I read Highlights magazine and ate lollipops. One wall was
mirrored, surely the pinnacle of elegance in the 1970s. There, in
his white coat, Dr. Ervin was stern and purposeful and a little
scary. At home, he mellowed in the glow of family and a glass of
Sometimes he would take me on Saturday morning hospital rounds
with him. I was both frightened and fascinated by his patients
sickness, their surgery scars, their vulnerability as they spooned
up Jell-O like little kids. Their ages and ailments ranged far and
Honey Paul was an old-school country doctor at heart: He removed
tonsils, set broken bones, dispensed antibiotics, made house calls.
Yet he was also an early proponent of womens equality, civil
rights and abortionpositions I suspect had more to do with
his practical nature than his progressive politics.
Dr. Ervin wasnt known for his soothing bedside manner, but
what he lacked in sympathy he made up in skill.
Without high-tech machines to pinpoint problems, his diagnostic
talent was uncanny. He could locate a bad appendix with one well-placed
thump to the abdomen. Our veterinarians wife used to tell
about the time Honey Paul showed up unannounced at her door in his
snow boots, the drifts piling high behind him, and calmly asked
to see the baby hed been treating. To her surprise, they found
her infant son dangerously dehydrated.
Honey Paul earned the communitys devotion with his care.
For many years he received a dozen red roses each Valentines
Day from the Davis family, a token of appreciation for his efforts
on behalf of their oldest son, who arrived in the world on year
on Feb. 14 after a particularly protracted and difficult delivery.
He retired in 1986, but leisure didnt suit him. Within six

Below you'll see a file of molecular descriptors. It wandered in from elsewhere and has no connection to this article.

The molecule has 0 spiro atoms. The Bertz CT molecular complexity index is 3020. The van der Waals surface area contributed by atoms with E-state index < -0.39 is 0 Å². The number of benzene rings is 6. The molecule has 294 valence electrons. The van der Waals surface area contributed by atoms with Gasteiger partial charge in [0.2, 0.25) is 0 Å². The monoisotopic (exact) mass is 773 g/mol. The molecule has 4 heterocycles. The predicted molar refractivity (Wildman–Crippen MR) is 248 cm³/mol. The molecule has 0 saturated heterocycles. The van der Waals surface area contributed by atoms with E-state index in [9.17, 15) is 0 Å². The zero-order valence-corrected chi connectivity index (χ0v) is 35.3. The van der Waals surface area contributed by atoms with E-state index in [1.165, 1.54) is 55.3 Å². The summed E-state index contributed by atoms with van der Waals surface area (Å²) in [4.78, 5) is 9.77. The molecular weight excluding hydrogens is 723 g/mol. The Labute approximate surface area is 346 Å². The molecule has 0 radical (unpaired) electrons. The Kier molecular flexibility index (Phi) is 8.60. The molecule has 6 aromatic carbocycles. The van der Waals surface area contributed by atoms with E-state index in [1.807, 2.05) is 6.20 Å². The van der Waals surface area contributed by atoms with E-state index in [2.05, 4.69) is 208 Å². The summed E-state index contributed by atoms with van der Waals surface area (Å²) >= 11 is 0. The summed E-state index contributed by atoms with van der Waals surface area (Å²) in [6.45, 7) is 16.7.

months he went back to work for the Tennessee Department of Public
Health, traveling to clinics in surrounding counties. He retired
for good at 81, a year before his death.
The practice of medicine has changed dramatically in the half-century
since my grandfather hung his M.D. on his office wall. Now there
is little place for a doctor who might begin his day with a hysterectomy
and end it stitching up a gashed finger. Surely medical specialization,
new technologies and advanced treatments have made health care more
efficient; certainly they have increased our collective chances
for a full life. I do wonder, though, how many doctors today can
find an infected appendix by touch.
I wonder how many get roses on Valentines day from a family
whose children are long grown.
All through the holidays, Honey Paul did spirited battle with a
rare bone cancer. He had spent his life trying to outsmart disease,
and he was acutely aware of each stage of his illness, could predict
the progression of his bodys betrayal. In the final weeks
he at last allowed himself to be cared for, a gift on his part that
was both wonderful and wrenching to see.
When he gave up the fight on the last day of January, my grandmothers
home swelled effortlessly with food and people. Squash casserole,
ham, pound cake, all made their way to us in tins and Tupperware
neatly marked with the familiar names of a community. At his memorial
service, stragglers had to stand in the back of the packed church.
There were country folk in overalls and nurses still in uniform
from their hospital shifts. Honey Pauls cousin Joe, an Episcopal
This is Pauls death, he said. It is a significant
happening. Each of us has only one life to live and one death to
die. This is Pauls deaththe only one he will ever have,
and therefore it is just as significant as his life.
And that is significant indeed.